1er au 3 décembre, Palais des Congrès, Montréal
Accès gratuit à la présentation PowerPoint (version anglaise)
Titre anglais : Infrastructure Renewal Planning incorporating Indirect Cost Analysis of Consequence of Failures
Biographies des conférenciers : Todd Helgeson et Kurt Vause, Water Wastewater Utility
Todd Helgeson is an Asset Economist with Anchorage Water Wastewater Utility (AWWU). Prior utility experience includes duties as Plant Accountant in AWWU’s Finance Division. He has been responsible for performing economic evaluations on capital projects and asset infrastructure, performing risk assessments, and writing asset management plans, and asset management strategic and tactical renewal plans.His responsibilities also include developing business case evaluations. These require system-wide and/or asset-based analysis of risk (cost vs. benefit) using level of service, criticality, and life-cycle costing to accurately determine costs and impacts. Additionally, in-depth failure prediction analysis and triple bottom line economic analysis have been used to review projects for the capital budgeting process. In addition, Todd’s private sector experience includes service as Program Coordinator for Arctic Slope Regional Corporation, the largest Alaskan-owned company – with approximately 10,000 employees worldwide. Job tasks included annual statistical report preparation, regulatory statistical report submittal, and daily program management.
Mr. Kurt Vause's experience includes 15 years public service as the Engineering Director of Anchorage, Alaska Water and Wastewater Utility (AWWU) where he was responsible for AWWU’s capital construction program, Strategic Asset Services and Planning. He supervises 37 professional and technical staff. Prior to joining AWWU, Mr. Vause spent 19 years as a Consulting Civil and Environmental Engineer. Mr. Vause served as a Board Director of WEF, and international scientific, educational and professional organization of water and wastewater professionals with 36,000 members worldwide, Alaska Section Director of AWWA, a non-profit scientific and educational organization dedicated to public health and safe drinking water with over 50,000 members world-wide. Currently, Mr. Vause serves on AWWA’s Water Utility Council (WUC), on AWWA’s governing council for national legislative and regulatory affairs associated with drinking water issues (regulatory Sub-committee Chair), on a project steering committee member for the 2012 IWA/Water Supply Association of Australia Asset Management Benchmarking & Improvements Project and as AWWA’s Asset Management Committee Vice Chair.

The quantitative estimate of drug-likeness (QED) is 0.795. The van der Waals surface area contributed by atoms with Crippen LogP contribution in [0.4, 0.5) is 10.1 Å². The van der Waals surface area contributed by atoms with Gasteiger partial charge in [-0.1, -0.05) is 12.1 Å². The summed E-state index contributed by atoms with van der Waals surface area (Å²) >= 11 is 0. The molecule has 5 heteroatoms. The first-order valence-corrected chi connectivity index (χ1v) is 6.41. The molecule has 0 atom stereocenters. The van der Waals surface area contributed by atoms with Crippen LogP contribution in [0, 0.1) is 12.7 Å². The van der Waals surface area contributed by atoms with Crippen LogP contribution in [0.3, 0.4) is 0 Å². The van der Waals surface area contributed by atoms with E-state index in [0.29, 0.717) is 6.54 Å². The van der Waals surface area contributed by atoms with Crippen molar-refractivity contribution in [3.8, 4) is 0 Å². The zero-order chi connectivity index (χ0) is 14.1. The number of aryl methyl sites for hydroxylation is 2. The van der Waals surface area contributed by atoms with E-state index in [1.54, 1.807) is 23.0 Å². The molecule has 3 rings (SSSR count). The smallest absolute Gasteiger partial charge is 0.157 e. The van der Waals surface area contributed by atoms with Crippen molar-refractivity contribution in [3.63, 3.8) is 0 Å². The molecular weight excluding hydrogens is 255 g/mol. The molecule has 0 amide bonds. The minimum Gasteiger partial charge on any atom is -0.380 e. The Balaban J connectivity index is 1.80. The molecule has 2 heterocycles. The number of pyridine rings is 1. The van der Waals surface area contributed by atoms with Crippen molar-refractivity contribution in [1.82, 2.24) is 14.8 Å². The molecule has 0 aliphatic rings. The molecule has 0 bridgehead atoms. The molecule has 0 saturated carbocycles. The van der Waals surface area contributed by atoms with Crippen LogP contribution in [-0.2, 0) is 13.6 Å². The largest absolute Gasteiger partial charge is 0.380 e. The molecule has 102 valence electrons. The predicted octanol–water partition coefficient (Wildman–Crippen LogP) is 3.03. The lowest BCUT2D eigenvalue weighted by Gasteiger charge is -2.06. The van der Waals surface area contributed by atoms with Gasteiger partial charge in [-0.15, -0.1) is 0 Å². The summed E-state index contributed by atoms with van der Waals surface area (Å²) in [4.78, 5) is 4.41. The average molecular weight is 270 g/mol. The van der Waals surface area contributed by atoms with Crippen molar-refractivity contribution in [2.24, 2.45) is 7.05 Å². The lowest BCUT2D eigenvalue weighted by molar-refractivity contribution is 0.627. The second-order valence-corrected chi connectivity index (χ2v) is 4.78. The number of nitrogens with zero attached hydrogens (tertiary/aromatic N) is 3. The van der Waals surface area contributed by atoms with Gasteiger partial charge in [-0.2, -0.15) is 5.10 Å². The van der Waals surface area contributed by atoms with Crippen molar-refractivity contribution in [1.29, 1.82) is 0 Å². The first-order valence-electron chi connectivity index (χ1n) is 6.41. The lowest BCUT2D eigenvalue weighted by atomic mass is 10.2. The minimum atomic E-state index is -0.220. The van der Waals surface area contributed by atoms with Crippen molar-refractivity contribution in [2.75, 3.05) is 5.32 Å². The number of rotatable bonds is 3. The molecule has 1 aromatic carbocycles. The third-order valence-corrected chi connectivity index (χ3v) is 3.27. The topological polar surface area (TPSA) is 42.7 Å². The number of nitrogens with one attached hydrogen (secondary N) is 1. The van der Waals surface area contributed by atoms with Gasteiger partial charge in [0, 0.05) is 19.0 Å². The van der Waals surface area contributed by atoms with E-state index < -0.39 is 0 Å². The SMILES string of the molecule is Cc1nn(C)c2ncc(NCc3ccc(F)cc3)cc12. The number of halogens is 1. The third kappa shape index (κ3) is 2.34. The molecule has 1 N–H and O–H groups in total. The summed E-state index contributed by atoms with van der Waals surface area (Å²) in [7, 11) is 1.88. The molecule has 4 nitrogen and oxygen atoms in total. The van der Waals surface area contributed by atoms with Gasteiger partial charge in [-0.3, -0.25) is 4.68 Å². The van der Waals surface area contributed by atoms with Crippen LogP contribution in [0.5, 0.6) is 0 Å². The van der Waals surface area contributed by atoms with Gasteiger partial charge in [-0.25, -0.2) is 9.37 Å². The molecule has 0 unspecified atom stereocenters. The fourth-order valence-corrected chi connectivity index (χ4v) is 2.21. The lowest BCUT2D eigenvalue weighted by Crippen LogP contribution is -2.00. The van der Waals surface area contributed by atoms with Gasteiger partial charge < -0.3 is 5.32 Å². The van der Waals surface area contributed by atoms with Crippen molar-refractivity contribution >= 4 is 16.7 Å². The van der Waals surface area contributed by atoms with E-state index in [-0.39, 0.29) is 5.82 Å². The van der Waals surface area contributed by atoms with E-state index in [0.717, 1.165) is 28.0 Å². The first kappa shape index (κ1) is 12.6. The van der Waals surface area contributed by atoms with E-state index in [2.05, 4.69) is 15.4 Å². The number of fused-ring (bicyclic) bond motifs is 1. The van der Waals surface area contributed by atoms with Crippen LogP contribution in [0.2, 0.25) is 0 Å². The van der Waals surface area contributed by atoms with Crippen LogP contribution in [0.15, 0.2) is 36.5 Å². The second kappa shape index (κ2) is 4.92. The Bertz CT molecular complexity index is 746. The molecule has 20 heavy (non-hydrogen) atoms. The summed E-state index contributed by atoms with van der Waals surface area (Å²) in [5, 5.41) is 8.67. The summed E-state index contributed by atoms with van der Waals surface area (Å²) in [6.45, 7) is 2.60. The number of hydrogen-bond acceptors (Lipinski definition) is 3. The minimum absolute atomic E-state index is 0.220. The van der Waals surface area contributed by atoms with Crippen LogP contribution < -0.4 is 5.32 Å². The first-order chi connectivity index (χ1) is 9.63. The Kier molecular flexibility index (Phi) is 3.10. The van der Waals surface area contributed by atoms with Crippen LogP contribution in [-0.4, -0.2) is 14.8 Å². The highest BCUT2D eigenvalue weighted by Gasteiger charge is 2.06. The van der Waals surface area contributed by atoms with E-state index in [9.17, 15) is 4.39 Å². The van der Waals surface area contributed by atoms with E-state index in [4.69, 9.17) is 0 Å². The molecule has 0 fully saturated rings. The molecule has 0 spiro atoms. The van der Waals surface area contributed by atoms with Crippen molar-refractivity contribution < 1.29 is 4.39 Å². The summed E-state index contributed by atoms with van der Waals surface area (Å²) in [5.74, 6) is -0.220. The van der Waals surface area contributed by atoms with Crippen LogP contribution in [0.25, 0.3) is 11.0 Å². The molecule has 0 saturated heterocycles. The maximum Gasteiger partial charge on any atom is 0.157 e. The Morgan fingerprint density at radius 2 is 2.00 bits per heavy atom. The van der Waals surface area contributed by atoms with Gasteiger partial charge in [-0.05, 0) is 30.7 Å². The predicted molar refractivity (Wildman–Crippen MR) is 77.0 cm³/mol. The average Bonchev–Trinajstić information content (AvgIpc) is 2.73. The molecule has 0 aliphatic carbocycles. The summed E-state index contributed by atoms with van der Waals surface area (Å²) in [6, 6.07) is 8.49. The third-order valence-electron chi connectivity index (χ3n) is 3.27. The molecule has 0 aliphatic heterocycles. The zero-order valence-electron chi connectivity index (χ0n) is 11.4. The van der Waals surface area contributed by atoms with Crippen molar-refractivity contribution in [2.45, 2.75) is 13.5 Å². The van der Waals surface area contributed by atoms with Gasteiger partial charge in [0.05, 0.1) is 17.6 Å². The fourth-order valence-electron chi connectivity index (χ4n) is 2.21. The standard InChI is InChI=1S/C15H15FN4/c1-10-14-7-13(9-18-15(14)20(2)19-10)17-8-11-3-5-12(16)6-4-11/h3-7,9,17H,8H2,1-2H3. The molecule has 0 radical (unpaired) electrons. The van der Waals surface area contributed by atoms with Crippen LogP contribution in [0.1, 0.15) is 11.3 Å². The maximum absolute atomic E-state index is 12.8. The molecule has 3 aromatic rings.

Résumé de la conférence
A problem with business case analysis is that the quantification of indirect cost impacts is complicated and more often done on a qualitative basis. Utilities who operate within generally recognized accounting principles are challenged to justify expenditures yet need to properly factor indirect costs into investment decisions. Knowing how much to invest, where and how to prioritize investments is also a highly complex risk management problem.
There are high costs in under-investing. Three types of adverse consequences - financial, social and environmental – reflect a comprehensive triple bottom line (TBL) assessment. They include:
- Direct financial costs to the utility (e.g., repair expenses, lost revenues, possible fines and penalties). These are routinely assessed and factored into analyses.
- Indirect social costs (e.g., loss of public trust, property damage, business losses, traffic delays, potentially compromised public health and public safety)
- Indirect adverse environmental impacts (e.g., water loss, wasted energy, excess greenhouse gas (GHG) emissions, disruption of aquatic and riparian ecosystems).
There are opportunity costs from overinvesting scarce community resources that are needed elsewhere. Thus, high potential impacts exist if a utility mis-prioritizes its buried asset investments. Developing a "business case" analysis that adequately, accurately addresses indirect costs must demonstrate and clearly communicate why a suitable level of buried asset expenditure is warranted.
Some U.S. utilities (including Anchorage Water Wastewater Utility) have made strides in assessing the TBL costs of pipe failures.
The authors describe application of a protocol and standardized tool set for inclusion of indirect cost for business case evaluations of project proposals. Use of the protocol to broaden AWWU’s risk management approach in conjunction with capital improvement and operating budget planning processes is intended to validate and prioritize investments serving AWWU customers. The paper describes materials, staff training and rollout, and integration of the protocol into existing utility work practices.